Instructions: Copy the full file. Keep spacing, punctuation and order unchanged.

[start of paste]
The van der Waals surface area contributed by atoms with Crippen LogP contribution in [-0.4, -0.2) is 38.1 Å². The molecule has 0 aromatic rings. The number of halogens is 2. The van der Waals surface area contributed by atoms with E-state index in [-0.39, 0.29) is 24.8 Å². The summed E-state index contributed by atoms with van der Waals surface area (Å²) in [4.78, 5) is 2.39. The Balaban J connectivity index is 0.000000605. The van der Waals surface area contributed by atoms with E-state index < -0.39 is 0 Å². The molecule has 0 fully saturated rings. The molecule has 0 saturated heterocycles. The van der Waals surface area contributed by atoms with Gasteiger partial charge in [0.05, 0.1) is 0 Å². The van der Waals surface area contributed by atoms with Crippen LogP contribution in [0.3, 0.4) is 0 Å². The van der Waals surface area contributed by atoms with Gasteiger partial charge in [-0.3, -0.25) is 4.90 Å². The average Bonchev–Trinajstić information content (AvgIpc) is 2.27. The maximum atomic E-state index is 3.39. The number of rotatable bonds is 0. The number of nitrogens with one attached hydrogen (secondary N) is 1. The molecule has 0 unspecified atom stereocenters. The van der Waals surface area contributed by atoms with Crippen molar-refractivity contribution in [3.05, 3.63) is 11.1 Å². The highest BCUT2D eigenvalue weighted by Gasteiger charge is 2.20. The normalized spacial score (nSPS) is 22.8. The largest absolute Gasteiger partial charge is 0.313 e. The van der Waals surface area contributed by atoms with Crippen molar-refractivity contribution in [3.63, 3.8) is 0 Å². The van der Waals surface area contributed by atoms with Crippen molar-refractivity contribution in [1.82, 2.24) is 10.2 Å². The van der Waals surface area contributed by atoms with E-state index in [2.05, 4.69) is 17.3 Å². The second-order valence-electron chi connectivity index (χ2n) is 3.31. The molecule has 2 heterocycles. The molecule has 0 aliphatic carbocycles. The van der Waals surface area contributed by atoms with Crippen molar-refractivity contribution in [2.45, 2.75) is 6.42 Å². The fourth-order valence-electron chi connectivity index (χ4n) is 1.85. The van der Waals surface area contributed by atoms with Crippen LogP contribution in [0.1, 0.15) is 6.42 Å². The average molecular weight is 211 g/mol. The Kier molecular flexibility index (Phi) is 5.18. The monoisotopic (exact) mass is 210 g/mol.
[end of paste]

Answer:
The van der Waals surface area contributed by atoms with Crippen LogP contribution in [-0.4, -0.2) is 38.1 Å². The molecule has 0 aromatic rings. The number of halogens is 2. The van der Waals surface area contributed by atoms with E-state index in [-0.39, 0.29) is 24.8 Å². The summed E-state index contributed by atoms with van der Waals surface area (Å²) in [4.78, 5) is 2.39. The Balaban J connectivity index is 0.000000605. The van der Waals surface area contributed by atoms with E-state index < -0.39 is 0 Å². The molecule has 0 fully saturated rings. The molecule has 0 saturated heterocycles. The van der Waals surface area contributed by atoms with Gasteiger partial charge in [0.05, 0.1) is 0 Å². The van der Waals surface area contributed by atoms with Crippen LogP contribution in [0.3, 0.4) is 0 Å². The van der Waals surface area contributed by atoms with Gasteiger partial charge in [-0.3, -0.25) is 4.90 Å². The average Bonchev–Trinajstić information content (AvgIpc) is 2.27. The maximum atomic E-state index is 3.39. The number of rotatable bonds is 0. The number of nitrogens with one attached hydrogen (secondary N) is 1. The molecule has 0 unspecified atom stereocenters. The van der Waals surface area contributed by atoms with Crippen molar-refractivity contribution in [3.05, 3.63) is 11.1 Å². The highest BCUT2D eigenvalue weighted by Gasteiger charge is 2.20. The normalized spacial score (nSPS) is 22.8. The largest absolute Gasteiger partial charge is 0.313 e. The van der Waals surface area contributed by atoms with Crippen molar-refractivity contribution in [3.63, 3.8) is 0 Å². The van der Waals surface area contributed by atoms with Crippen molar-refractivity contribution in [1.82, 2.24) is 10.2 Å². The van der Waals surface area contributed by atoms with E-state index in [2.05, 4.69) is 17.3 Å². The second-order valence-electron chi connectivity index (χ2n) is 3.31. The molecule has 2 heterocycles. The molecule has 0 aliphatic carbocycles. The van der Waals surface area contributed by atoms with Crippen molar-refractivity contribution in [2.45, 2.75) is 6.42 Å². The fourth-order valence-electron chi connectivity index (χ4n) is 1.85. The van der Waals surface area contributed by atoms with Crippen LogP contribution in [0.1, 0.15) is 6.42 Å². The average molecular weight is 211 g/mol. The Kier molecular flexibility index (Phi) is 5.18. The monoisotopic (exact) mass is 210 g/mol.